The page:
Mentions: To elucidate the mechanisms by which SSH1L, LIMK1, or cofilin siRNA impaired T cell migration and chemotaxis, alterations in cell morphology and actin cytoskeleton were analyzed by time-lapse fluorescence analysis of live cells expressing YFP-actin (Fig. 6 A and Videos 4–7, available at http://www.jcb.org/cgi/content/full/jcb.200504029/DC1) and rhodamine-phalloidin staining of fixed cells (Fig. 6 B) before and after SDF-1α stimulation. Although control Jurkat cells exhibited a round and symmetrical morphology before SDF-1α stimulation, they generated multiple F-actin–rich membrane protrusions around the cell at 1 min after SDF-1α exposure, and these protrusions were then converted to a single lamellipodial protrusion on one side of the cell by 5 min (Fig. 6, A and B, control; and Video 4). This polarized cell morphology appears to support the directional migration of the cell. The total F-actin content per cell, which was measured by the fluorescence intensity of rhodamine-phalloidin, increased about twofold 10 min after SDF-1α stimulation (Fig. S1, available at http://www.jcb.org/cgi/content/full/jcb.200504029/DC1). In contrast, cofilin siRNA induced aberrant F-actin assembly and multiple large protrusions in the periphery of the cell both before and after SDF-1α stimulation (Fig. 6, A and B, cofilin siRNA; and Video 5). The total F-actin contents in cofilin siRNA cells before and after SDF-1α treatment were significantly higher than those in control cells (Fig. S1). The abnormal accumulation of F-actin suggests that cofilin controls actin filament dynamics by accelerating F-actin disassembly. The inappropriate F-actin assembly in cofilin siRNA cells was not affected by SDF-1α stimulation, suggesting that the cofilin knockdown cells failed to migrate as a result of their inability to rearrange the actin cytoskeleton in response to SDF-1α.


Spatial and temporal regulation of cofilin activity by LIM kinase and Slingshot is critical for directional cell migration.

Nishita M, Tomizawa C, Yamamoto M, Horita Y, Ohashi K, Mizuno K - J. Cell Biol. (2005)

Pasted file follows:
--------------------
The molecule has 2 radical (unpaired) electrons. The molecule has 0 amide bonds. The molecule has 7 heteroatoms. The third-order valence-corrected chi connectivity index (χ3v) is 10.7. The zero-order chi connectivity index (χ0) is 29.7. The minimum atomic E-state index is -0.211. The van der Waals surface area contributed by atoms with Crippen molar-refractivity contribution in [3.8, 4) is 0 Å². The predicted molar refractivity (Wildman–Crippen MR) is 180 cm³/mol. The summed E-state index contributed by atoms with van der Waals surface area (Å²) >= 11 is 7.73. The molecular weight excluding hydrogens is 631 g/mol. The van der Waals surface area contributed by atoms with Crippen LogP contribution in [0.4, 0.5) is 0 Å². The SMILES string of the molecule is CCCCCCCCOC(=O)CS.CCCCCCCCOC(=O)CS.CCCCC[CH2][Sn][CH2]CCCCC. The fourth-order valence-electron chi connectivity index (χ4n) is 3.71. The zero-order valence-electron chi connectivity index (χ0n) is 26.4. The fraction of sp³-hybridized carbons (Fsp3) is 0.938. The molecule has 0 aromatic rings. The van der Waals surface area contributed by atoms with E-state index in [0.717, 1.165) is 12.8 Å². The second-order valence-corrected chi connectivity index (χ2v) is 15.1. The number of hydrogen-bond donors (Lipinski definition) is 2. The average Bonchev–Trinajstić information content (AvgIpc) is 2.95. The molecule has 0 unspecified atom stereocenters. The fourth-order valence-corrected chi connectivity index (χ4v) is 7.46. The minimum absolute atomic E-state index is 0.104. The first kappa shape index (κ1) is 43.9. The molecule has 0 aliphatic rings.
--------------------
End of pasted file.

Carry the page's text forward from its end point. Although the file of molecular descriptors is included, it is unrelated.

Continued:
Effect of cofilin, LIMK1, or SSH1L siRNA on F-actin assembly and membrane protrusion formation before and after SDF-1α stimulation. (A) Time-lapse fluorescence analysis. Jurkat cells cotransfected with YFP-actin and siRNA plasmids for mutated SSH1L (control), cofilin, LIMK1, or SSH1L were analyzed by time-lapse fluorescence microscopy, making use of YFP fluorescence. Numbers indicate the times after SDF-1α stimulation. See Videos 4–7 (available at http://www.jcb.org/cgi/content/full/jcb.200504029/DC1). (B) Jurkat cells transfected with siRNA plasmids were left unstimulated (top) or stimulated for 5 min with SDF-1α (bottom) and were fixed and stained with rhodamine-phalloidin to visualize F-actin. Bars, 10 μm.
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fig6: Effect of cofilin, LIMK1, or SSH1L siRNA on F-actin assembly and membrane protrusion formation before and after SDF-1α stimulation. (A) Time-lapse fluorescence analysis. Jurkat cells cotransfected with YFP-actin and siRNA plasmids for mutated SSH1L (control), cofilin, LIMK1, or SSH1L were analyzed by time-lapse fluorescence microscopy, making use of YFP fluorescence. Numbers indicate the times after SDF-1α stimulation. See Videos 4–7 (available at http://www.jcb.org/cgi/content/full/jcb.200504029/DC1). (B) Jurkat cells transfected with siRNA plasmids were left unstimulated (top) or stimulated for 5 min with SDF-1α (bottom) and were fixed and stained with rhodamine-phalloidin to visualize F-actin. Bars, 10 μm.